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The purpose of this synthesis paper is to provide a brief overview of the concept of ethical leadership and the reason leaders require followers in order to lead. In the last twenty or more years, numerous books, thousands of articles have been written on leadership styles, styles of management, motivation, and related topics. The main thrust of most of these writings has been that some form of participative management or non-authoritarian leadership style, as opposed to an authoritarian style of management, will result in improved organizational performance. The belief is business success is realized when organizations are built on a foundation, an ethical foundation. It is further believed that an ethical culture will guide organizations through difficulties and decision they face.

Not everyone has the same moral code and awareness of rules and laws. In the so-called "ethics era" of the 1990s (Smith, 1995), morality is no longer thought of as an issue peripheral to the activity of a business. Rather, as institutions become responsible to society for meeting consumption needs in the content of society's ethical and spiritual expectations, ethical issues are "assuming a level of importance approaching the more traditional managerial and strategic concerns of marketing inquiry" (Reidenbach and Robin, 1998). The concern about ethics in business is closely related to the issue of social responsibility, which refers to "the doing of societal good unrelated or minimally related to the business in view" (Camenish, 1991).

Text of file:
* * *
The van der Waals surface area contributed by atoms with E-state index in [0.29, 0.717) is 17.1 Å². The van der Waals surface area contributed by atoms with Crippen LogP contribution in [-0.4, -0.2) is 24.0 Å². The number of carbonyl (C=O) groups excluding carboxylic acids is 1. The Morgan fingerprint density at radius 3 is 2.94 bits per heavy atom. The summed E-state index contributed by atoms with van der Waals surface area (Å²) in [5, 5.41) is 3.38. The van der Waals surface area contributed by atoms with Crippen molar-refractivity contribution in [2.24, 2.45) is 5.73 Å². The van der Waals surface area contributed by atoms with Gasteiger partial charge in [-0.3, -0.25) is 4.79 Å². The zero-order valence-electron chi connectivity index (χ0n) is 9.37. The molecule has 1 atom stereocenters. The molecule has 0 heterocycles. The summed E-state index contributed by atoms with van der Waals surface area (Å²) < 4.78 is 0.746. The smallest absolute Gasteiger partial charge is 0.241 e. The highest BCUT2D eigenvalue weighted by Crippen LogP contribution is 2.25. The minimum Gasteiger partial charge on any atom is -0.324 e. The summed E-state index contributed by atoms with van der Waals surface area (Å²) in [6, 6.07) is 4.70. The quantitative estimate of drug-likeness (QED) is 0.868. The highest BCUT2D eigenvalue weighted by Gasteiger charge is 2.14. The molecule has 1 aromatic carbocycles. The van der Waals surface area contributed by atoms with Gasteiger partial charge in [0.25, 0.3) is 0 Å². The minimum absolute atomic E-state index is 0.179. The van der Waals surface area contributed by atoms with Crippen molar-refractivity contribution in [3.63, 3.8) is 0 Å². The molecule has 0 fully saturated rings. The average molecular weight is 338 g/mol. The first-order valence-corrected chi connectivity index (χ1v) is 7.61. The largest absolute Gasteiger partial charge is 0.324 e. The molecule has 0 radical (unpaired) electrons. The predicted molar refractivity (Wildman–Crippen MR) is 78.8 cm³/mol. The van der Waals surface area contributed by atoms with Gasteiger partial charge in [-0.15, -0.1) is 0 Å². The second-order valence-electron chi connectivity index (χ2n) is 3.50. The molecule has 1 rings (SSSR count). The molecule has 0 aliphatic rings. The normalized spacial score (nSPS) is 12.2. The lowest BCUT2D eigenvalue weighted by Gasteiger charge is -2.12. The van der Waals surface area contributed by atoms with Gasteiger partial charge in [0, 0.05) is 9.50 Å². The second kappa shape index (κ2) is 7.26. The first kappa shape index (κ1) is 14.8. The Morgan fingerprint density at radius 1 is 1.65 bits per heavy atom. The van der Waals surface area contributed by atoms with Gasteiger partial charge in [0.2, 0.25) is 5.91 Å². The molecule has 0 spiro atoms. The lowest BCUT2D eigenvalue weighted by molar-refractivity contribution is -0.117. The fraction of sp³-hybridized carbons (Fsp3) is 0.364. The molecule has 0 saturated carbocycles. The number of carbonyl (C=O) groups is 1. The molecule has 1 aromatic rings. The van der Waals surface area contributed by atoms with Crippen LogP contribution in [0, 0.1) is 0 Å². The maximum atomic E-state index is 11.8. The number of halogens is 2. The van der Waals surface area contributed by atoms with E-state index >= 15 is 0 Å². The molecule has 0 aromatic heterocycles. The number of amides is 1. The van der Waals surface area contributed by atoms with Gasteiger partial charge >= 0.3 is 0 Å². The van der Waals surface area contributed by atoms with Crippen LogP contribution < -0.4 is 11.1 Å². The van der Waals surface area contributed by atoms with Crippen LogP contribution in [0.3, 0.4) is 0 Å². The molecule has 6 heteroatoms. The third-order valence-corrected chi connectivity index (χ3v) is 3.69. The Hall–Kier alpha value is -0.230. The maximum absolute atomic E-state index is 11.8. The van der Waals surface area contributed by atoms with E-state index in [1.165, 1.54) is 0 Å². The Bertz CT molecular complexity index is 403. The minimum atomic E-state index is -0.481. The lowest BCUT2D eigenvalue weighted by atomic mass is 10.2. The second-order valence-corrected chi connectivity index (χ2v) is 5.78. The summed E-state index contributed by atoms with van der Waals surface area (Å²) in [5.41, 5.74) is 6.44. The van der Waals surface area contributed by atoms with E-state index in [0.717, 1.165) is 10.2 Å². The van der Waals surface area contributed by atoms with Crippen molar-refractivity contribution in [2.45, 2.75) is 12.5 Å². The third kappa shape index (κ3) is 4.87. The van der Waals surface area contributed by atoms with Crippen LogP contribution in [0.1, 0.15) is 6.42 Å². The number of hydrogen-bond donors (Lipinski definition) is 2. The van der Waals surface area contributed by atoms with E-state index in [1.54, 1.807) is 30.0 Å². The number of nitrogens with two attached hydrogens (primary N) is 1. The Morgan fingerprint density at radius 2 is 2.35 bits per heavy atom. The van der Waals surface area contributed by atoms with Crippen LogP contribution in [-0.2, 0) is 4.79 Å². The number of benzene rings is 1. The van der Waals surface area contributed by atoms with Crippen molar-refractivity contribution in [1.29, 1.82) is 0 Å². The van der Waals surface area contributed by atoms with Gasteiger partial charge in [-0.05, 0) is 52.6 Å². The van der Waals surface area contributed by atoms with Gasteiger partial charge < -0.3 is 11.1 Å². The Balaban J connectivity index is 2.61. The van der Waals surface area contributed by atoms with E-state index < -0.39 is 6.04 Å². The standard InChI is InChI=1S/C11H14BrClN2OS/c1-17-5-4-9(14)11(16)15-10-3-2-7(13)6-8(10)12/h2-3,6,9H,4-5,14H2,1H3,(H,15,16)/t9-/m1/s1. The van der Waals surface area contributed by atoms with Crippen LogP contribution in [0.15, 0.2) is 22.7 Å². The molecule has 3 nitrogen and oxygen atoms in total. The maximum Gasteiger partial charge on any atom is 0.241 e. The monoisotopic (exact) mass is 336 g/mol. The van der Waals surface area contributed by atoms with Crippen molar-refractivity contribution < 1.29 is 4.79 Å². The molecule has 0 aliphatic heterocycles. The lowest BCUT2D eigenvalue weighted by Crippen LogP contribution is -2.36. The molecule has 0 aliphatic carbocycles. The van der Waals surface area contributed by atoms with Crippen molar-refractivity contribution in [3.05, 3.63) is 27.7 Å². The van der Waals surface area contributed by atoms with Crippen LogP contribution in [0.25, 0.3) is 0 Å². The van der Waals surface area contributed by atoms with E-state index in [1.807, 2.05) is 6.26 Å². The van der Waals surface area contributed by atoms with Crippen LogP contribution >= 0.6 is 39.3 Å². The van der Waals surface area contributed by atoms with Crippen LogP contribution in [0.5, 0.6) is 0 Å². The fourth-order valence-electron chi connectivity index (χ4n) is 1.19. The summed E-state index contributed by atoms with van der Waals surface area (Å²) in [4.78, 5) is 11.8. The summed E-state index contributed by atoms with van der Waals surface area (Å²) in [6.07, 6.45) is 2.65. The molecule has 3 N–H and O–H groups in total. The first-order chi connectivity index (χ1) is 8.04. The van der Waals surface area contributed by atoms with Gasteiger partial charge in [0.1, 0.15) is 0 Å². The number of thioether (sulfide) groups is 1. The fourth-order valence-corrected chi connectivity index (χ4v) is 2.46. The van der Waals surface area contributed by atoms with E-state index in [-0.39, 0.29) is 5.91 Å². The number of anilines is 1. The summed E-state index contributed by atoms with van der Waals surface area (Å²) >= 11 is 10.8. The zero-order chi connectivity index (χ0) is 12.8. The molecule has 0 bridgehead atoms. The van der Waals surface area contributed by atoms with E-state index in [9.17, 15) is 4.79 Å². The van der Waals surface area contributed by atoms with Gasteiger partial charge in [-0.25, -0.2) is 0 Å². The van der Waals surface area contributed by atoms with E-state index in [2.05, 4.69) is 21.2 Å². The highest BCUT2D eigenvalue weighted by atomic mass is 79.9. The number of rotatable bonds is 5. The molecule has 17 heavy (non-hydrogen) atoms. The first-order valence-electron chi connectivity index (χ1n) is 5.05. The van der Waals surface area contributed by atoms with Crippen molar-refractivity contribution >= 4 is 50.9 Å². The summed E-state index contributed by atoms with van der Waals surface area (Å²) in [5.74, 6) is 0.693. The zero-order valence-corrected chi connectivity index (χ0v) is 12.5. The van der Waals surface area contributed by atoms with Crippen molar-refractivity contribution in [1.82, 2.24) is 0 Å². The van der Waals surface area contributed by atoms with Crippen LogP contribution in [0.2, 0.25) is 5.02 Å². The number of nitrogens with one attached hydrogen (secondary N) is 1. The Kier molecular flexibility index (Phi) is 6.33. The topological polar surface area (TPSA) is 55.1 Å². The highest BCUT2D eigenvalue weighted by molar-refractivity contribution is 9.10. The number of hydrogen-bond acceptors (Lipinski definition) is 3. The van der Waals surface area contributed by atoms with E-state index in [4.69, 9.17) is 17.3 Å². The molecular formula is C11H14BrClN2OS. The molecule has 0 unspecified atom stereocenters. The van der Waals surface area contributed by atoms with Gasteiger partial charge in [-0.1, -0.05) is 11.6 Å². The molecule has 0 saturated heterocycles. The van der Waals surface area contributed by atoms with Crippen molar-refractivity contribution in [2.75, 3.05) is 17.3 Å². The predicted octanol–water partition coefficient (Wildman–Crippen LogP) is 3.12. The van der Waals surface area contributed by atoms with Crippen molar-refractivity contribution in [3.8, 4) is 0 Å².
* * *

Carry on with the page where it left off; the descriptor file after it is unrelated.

Business organizations often involve decision-making and implementation and often managers are faced with conflicting decisions, parties or priorities that require action. Empirical research on ethical beliefs in business organizations investigates the kinds of ethical problems that managers face in the course of their everyday work and begins with a well-known study of attitudes of Harvard Business Review rea...

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Leadership. (1969, December 31). In Retrieved 08:55, November 29, 2021, from